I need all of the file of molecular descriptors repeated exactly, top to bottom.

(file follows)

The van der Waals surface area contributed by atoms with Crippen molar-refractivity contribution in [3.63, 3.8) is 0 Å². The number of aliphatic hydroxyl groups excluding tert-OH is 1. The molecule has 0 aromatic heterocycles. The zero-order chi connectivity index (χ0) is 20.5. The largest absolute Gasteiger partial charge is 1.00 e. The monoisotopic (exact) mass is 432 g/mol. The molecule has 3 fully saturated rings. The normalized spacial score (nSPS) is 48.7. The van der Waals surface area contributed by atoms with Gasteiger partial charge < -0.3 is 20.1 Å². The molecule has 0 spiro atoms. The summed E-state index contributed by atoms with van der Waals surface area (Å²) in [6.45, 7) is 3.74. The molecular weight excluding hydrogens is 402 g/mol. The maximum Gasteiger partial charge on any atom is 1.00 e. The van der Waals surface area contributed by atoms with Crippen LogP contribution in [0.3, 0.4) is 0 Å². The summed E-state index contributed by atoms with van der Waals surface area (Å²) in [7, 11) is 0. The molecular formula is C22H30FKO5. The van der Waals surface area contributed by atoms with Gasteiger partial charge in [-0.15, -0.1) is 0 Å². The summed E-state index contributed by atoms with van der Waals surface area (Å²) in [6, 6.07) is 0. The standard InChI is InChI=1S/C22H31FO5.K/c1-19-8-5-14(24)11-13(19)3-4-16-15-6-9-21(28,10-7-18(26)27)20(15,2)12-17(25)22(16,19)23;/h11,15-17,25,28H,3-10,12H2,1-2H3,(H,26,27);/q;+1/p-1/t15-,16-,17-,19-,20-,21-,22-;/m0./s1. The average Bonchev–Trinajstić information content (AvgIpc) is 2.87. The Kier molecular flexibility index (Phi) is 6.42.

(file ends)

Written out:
The van der Waals surface area contributed by atoms with Crippen molar-refractivity contribution in [3.63, 3.8) is 0 Å². The number of aliphatic hydroxyl groups excluding tert-OH is 1. The molecule has 0 aromatic heterocycles. The zero-order chi connectivity index (χ0) is 20.5. The largest absolute Gasteiger partial charge is 1.00 e. The monoisotopic (exact) mass is 432 g/mol. The molecule has 3 fully saturated rings. The normalized spacial score (nSPS) is 48.7. The van der Waals surface area contributed by atoms with Gasteiger partial charge < -0.3 is 20.1 Å². The molecule has 0 spiro atoms. The summed E-state index contributed by atoms with van der Waals surface area (Å²) in [6.45, 7) is 3.74. The molecular weight excluding hydrogens is 402 g/mol. The maximum Gasteiger partial charge on any atom is 1.00 e. The van der Waals surface area contributed by atoms with Crippen LogP contribution in [0.3, 0.4) is 0 Å². The summed E-state index contributed by atoms with van der Waals surface area (Å²) in [7, 11) is 0. The molecular formula is C22H30FKO5. The van der Waals surface area contributed by atoms with Gasteiger partial charge in [-0.15, -0.1) is 0 Å². The summed E-state index contributed by atoms with van der Waals surface area (Å²) in [6, 6.07) is 0. The standard InChI is InChI=1S/C22H31FO5.K/c1-19-8-5-14(24)11-13(19)3-4-16-15-6-9-21(28,10-7-18(26)27)20(15,2)12-17(25)22(16,19)23;/h11,15-17,25,28H,3-10,12H2,1-2H3,(H,26,27);/q;+1/p-1/t15-,16-,17-,19-,20-,21-,22-;/m0./s1. The average Bonchev–Trinajstić information content (AvgIpc) is 2.87. The Kier molecular flexibility index (Phi) is 6.42.